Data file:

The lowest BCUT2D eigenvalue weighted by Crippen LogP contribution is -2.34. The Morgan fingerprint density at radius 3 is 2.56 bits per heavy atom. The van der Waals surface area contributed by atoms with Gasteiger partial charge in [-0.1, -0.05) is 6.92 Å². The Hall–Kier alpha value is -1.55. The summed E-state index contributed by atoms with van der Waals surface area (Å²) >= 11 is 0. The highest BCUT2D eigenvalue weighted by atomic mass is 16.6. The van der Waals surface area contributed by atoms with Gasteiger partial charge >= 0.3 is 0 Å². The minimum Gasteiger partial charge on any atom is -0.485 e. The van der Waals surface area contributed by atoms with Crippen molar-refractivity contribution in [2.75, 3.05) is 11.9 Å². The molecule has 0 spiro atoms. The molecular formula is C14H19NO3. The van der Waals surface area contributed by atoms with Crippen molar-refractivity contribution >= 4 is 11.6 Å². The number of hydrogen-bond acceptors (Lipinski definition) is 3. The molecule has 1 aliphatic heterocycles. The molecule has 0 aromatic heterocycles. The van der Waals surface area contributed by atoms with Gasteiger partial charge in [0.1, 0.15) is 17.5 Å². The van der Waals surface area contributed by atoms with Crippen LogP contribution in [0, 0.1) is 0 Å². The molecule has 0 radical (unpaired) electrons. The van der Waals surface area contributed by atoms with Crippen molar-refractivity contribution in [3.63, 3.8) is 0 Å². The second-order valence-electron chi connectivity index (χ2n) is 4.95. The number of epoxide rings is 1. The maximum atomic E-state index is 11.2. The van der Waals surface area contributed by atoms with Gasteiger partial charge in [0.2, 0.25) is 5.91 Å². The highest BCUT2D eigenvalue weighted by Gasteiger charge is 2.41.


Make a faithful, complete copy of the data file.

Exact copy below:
The lowest BCUT2D eigenvalue weighted by Crippen LogP contribution is -2.34. The Morgan fingerprint density at radius 3 is 2.56 bits per heavy atom. The van der Waals surface area contributed by atoms with Gasteiger partial charge in [-0.1, -0.05) is 6.92 Å². The Hall–Kier alpha value is -1.55. The summed E-state index contributed by atoms with van der Waals surface area (Å²) >= 11 is 0. The highest BCUT2D eigenvalue weighted by atomic mass is 16.6. The van der Waals surface area contributed by atoms with Gasteiger partial charge >= 0.3 is 0 Å². The minimum Gasteiger partial charge on any atom is -0.485 e. The van der Waals surface area contributed by atoms with Crippen molar-refractivity contribution in [2.75, 3.05) is 11.9 Å². The molecule has 0 spiro atoms. The molecular formula is C14H19NO3. The van der Waals surface area contributed by atoms with Crippen molar-refractivity contribution >= 4 is 11.6 Å². The number of hydrogen-bond acceptors (Lipinski definition) is 3. The molecule has 1 aliphatic heterocycles. The molecule has 0 aromatic heterocycles. The van der Waals surface area contributed by atoms with Gasteiger partial charge in [0.1, 0.15) is 17.5 Å². The van der Waals surface area contributed by atoms with Crippen LogP contribution in [0, 0.1) is 0 Å². The molecule has 0 radical (unpaired) electrons. The van der Waals surface area contributed by atoms with Crippen molar-refractivity contribution in [3.63, 3.8) is 0 Å². The second-order valence-electron chi connectivity index (χ2n) is 4.95. The number of epoxide rings is 1. The maximum atomic E-state index is 11.2. The van der Waals surface area contributed by atoms with Gasteiger partial charge in [0.2, 0.25) is 5.91 Å². The highest BCUT2D eigenvalue weighted by Gasteiger charge is 2.41.